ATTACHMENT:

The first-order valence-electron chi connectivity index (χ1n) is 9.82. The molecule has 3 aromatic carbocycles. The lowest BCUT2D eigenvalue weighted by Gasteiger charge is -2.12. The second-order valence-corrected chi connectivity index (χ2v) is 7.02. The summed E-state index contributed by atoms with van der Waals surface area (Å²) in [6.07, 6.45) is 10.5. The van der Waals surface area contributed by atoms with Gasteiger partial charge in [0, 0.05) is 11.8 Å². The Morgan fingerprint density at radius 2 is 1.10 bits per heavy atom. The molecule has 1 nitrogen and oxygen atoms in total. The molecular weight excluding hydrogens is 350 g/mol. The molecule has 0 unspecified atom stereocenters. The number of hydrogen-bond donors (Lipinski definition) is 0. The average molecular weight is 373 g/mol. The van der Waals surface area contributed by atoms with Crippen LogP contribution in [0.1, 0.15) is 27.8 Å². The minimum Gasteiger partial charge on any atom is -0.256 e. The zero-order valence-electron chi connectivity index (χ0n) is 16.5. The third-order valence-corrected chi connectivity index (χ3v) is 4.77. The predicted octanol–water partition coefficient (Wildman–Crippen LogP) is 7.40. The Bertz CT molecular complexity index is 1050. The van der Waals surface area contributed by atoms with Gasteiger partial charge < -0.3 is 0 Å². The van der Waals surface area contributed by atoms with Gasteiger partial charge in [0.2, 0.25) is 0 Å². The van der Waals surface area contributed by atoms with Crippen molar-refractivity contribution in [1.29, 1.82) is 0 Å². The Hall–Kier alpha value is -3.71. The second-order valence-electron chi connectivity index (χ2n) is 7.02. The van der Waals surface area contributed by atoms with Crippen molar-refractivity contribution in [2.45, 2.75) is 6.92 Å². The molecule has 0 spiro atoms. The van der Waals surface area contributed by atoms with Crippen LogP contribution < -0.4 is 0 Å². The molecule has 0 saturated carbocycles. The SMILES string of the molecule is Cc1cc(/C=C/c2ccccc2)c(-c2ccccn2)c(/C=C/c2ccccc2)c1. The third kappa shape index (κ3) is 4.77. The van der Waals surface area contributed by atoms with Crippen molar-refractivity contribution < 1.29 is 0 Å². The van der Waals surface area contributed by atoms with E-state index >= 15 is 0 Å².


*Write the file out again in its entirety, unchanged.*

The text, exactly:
The first-order valence-electron chi connectivity index (χ1n) is 9.82. The molecule has 3 aromatic carbocycles. The lowest BCUT2D eigenvalue weighted by Gasteiger charge is -2.12. The second-order valence-corrected chi connectivity index (χ2v) is 7.02. The summed E-state index contributed by atoms with van der Waals surface area (Å²) in [6.07, 6.45) is 10.5. The van der Waals surface area contributed by atoms with Gasteiger partial charge in [0, 0.05) is 11.8 Å². The Morgan fingerprint density at radius 2 is 1.10 bits per heavy atom. The molecule has 1 nitrogen and oxygen atoms in total. The molecular weight excluding hydrogens is 350 g/mol. The molecule has 0 unspecified atom stereocenters. The number of hydrogen-bond donors (Lipinski definition) is 0. The average molecular weight is 373 g/mol. The van der Waals surface area contributed by atoms with Crippen LogP contribution in [0.1, 0.15) is 27.8 Å². The minimum Gasteiger partial charge on any atom is -0.256 e. The zero-order valence-electron chi connectivity index (χ0n) is 16.5. The third-order valence-corrected chi connectivity index (χ3v) is 4.77. The predicted octanol–water partition coefficient (Wildman–Crippen LogP) is 7.40. The Bertz CT molecular complexity index is 1050. The van der Waals surface area contributed by atoms with Gasteiger partial charge < -0.3 is 0 Å². The van der Waals surface area contributed by atoms with Gasteiger partial charge in [0.2, 0.25) is 0 Å². The van der Waals surface area contributed by atoms with Crippen molar-refractivity contribution in [1.29, 1.82) is 0 Å². The Hall–Kier alpha value is -3.71. The second-order valence-electron chi connectivity index (χ2n) is 7.02. The van der Waals surface area contributed by atoms with Crippen molar-refractivity contribution in [2.45, 2.75) is 6.92 Å². The molecule has 0 spiro atoms. The van der Waals surface area contributed by atoms with Crippen LogP contribution < -0.4 is 0 Å². The molecule has 0 saturated carbocycles. The SMILES string of the molecule is Cc1cc(/C=C/c2ccccc2)c(-c2ccccn2)c(/C=C/c2ccccc2)c1. The third kappa shape index (κ3) is 4.77. The van der Waals surface area contributed by atoms with Crippen molar-refractivity contribution < 1.29 is 0 Å². The van der Waals surface area contributed by atoms with E-state index >= 15 is 0 Å².